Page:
[Nintendo Switch] Rising Lords Review
Rising Lords from Deck13 and Argonwood is a turn-based medieval strategy game on Nintendo Switch. Learn more about it in our Rising Lords review!
Rising Lords from Deck13 and Argonwood is a turn-based medieval strategy game on Nintendo Switch. After spending some time on Early Access, the game has now landed on Nintendo’s console. It’s an experience that mixes board game and card game elements in which you must take care of the region under your command as you aim to help the people under your leadership as Tankred of Tannheim.
The land went through a long period of peace thanks to the fair and wise King who ruled over everyone and everything. Unfortunately, as the years passed, something started to happen in the King’s mind, corrupting his very essence. When chaos erupts in the kingdom of Aubelin, the King’s daughter decides it’s time to rebel against the mad King. After defeating him and locking him up, she renounced her claim to the throne, and lords were appointed for each region. Unfortunately, many of them end up falling into the claws of corruption, trying to make a coin on the side while neglecting the people and the land that they once cared for.
Peasants will be an important part of the gameplay loop since they’re needed to work the land, fix things, work on erecting new buildings, and more. You’ll have to place peasants in fields to work the land and obtain the resources needed to feed people. Others will need to be placed in the forestry so that they can collect wood. You will also have to work on buildings such as the inn to host visitors or a windmill to improve the field’s yield and process the crops.
As your population grows, you’ll obtain more peasants to aid you. For every 250 population in the region, another peasant will join your forces. Your population will also come into play when you create an army, as will your money and the equipment your smithy has crafted. Spearmen will need spears. Archers require bows and arrows. Knights will use shields and swords. Having an army is crucial for not only defending your land but also expanding your territory.
You will sometimes need to increase the distribution of rations during cold weather so that your people can survive. You will sometimes need to increase taxes so that you can have some extra money to cover the many expenses that come with running a mini-kingdom that you will aim to increase in size. You will sometimes need to defend your land. You will sometimes need to take the offensive. In either of those two scenarios, you will have to take on the game’s turn-based fights with a dash of card-based combat.
Your army will need some deck-building help from you so that it can take into battle the right set of cards to get the job done. Blindly rushing into a fight is not going to do you any favors, and you won’t be able to win all battles the first time around, so there’s definitely going to be some trial and error needed on your end so that you can find the right combination of unit types and cards on your deck to conquer all odds.
Once you start a battle, you’ll have to place units on the grid battlefield as you try to take advantage of the terrain so that you can survive the oncoming onslaught. You’ll have to keep an eye on your army’s morale during combat since it’s needed to keep your units following your orders. The meters on the side of the screen will let you know how each army’s morale is doing. Green will reflect high morale. Red means an army has very low morale. You can also follow each unit’s morale as needed. Playing cards from your deck will add some extra strategy elements to each fight.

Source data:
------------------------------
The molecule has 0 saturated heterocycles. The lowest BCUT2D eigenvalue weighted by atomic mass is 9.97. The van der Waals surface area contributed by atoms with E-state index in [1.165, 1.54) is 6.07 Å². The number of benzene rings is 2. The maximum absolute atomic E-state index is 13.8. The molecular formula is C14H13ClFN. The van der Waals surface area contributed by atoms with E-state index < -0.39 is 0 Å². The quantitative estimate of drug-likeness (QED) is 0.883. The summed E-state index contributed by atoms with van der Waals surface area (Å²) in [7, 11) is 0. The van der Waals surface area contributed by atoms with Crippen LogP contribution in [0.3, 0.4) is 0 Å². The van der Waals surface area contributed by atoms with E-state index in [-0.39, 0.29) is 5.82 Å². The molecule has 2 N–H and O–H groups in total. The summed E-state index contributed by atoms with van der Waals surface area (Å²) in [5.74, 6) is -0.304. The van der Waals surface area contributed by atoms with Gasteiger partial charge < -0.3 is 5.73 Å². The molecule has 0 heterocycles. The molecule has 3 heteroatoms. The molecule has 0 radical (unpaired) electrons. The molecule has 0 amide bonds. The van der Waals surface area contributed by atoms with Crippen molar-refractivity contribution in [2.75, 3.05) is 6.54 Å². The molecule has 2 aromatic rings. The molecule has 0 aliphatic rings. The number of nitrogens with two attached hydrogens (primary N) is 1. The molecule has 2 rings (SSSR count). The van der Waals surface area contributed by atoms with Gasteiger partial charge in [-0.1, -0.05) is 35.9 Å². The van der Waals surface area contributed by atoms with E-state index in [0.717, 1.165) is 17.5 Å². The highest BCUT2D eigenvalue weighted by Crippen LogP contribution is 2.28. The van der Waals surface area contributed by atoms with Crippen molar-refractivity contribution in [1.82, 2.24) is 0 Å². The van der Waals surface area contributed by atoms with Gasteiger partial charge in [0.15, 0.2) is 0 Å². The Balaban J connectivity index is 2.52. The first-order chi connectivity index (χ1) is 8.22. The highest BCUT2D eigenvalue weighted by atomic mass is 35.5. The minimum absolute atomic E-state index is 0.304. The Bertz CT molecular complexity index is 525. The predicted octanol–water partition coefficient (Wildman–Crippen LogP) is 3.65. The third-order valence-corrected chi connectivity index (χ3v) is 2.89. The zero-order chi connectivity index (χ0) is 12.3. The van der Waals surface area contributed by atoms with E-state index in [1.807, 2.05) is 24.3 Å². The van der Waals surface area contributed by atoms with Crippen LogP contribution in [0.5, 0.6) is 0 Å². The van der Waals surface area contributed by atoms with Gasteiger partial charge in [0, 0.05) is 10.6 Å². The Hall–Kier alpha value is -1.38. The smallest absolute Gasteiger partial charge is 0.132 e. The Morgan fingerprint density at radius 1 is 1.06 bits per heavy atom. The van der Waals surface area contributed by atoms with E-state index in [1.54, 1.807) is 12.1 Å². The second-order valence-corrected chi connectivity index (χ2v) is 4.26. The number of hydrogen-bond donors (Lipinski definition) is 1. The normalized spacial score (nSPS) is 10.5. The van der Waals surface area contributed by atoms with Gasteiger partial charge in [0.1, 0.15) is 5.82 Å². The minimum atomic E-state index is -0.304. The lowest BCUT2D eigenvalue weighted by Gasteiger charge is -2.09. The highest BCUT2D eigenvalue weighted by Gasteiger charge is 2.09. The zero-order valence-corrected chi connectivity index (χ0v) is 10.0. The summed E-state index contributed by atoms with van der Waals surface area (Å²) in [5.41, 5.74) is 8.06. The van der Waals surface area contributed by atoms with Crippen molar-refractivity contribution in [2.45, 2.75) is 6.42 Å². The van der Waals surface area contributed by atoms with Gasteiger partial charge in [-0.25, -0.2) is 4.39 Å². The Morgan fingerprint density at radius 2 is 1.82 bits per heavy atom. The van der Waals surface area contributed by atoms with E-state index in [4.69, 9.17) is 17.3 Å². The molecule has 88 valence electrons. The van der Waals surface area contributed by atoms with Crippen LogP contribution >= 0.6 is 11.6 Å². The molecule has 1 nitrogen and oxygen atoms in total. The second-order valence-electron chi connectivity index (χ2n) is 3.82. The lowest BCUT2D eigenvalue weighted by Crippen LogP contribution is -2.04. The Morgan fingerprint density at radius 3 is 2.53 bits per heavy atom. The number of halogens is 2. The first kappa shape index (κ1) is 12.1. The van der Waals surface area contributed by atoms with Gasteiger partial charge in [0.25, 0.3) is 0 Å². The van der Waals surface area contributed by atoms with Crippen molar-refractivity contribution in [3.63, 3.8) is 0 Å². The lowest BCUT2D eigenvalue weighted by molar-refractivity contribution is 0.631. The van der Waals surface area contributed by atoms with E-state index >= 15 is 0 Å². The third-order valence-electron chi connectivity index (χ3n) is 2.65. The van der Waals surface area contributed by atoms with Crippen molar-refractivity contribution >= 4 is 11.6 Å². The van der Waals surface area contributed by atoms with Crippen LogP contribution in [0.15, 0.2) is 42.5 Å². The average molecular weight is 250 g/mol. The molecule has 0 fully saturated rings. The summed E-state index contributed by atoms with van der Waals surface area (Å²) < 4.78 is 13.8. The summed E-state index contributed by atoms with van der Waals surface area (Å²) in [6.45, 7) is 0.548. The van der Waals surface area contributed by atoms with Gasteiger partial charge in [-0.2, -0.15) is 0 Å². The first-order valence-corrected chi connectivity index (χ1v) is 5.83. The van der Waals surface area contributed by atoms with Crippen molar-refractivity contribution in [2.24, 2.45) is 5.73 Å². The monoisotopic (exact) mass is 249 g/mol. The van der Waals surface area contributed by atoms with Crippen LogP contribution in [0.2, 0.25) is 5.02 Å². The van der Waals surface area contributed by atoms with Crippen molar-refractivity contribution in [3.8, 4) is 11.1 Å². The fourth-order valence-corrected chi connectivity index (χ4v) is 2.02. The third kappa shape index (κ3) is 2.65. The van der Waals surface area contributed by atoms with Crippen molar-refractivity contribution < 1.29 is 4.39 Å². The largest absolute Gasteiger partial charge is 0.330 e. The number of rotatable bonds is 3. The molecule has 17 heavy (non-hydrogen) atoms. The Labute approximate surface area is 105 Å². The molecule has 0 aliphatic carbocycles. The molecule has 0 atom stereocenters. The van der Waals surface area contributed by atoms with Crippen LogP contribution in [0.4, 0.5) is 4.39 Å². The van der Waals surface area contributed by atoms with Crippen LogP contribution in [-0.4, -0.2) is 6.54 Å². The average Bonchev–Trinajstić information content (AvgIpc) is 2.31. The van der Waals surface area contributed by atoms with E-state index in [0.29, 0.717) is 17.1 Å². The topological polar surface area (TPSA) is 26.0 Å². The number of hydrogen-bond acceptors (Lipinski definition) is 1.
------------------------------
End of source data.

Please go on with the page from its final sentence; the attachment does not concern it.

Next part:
As you progress further in the game, complete tasks and take on the many fights in your future, your general will obtain experience points. These can be spent at the Skill Tree to unlock new skills in card form that can help you during subsequent encounters. Some examples include Take Aim, which allows the next attack from the target to deal an extra 75% in damage, or Shields Up, which allows the target unit to take only 10% damage from the next ranged attack. You can also upgrade cards by spending additional experience points, which can certainly make a difference.
An issue that was to be expected for a game such as Rising Lords that is making its way from PC to console is that the font size is awfully small. Sure, the game offers three different font types, but there is no option to increase the font size or the overall UI. The game’s framerate is also considerably choppy on Nintendo Switch, so hopefully, this is something that can be fixed with a patch.
Rising Lords is a turn-based medieval strategy game on Nintendo Switch in which you’ll have to make a name for yourself as one of the lords in charge of one of the many regions into which the kingdom was split after the fall of the mad King. You’ll need to take care of the people who look up to you for food, comfort, and some sense of safety against the invading forces who aim to expand another lord’s power… all while you try to do the same. Might need to lower food distribution and boost tax collecting to be able to cover some costs so that you can increase your military power, but that’s just life, right? Rising Lords is out on Nintendo Switch with a $19.99 price tag.
This Rising Lords review is based on a Nintendo Switch copy provided by Deck13.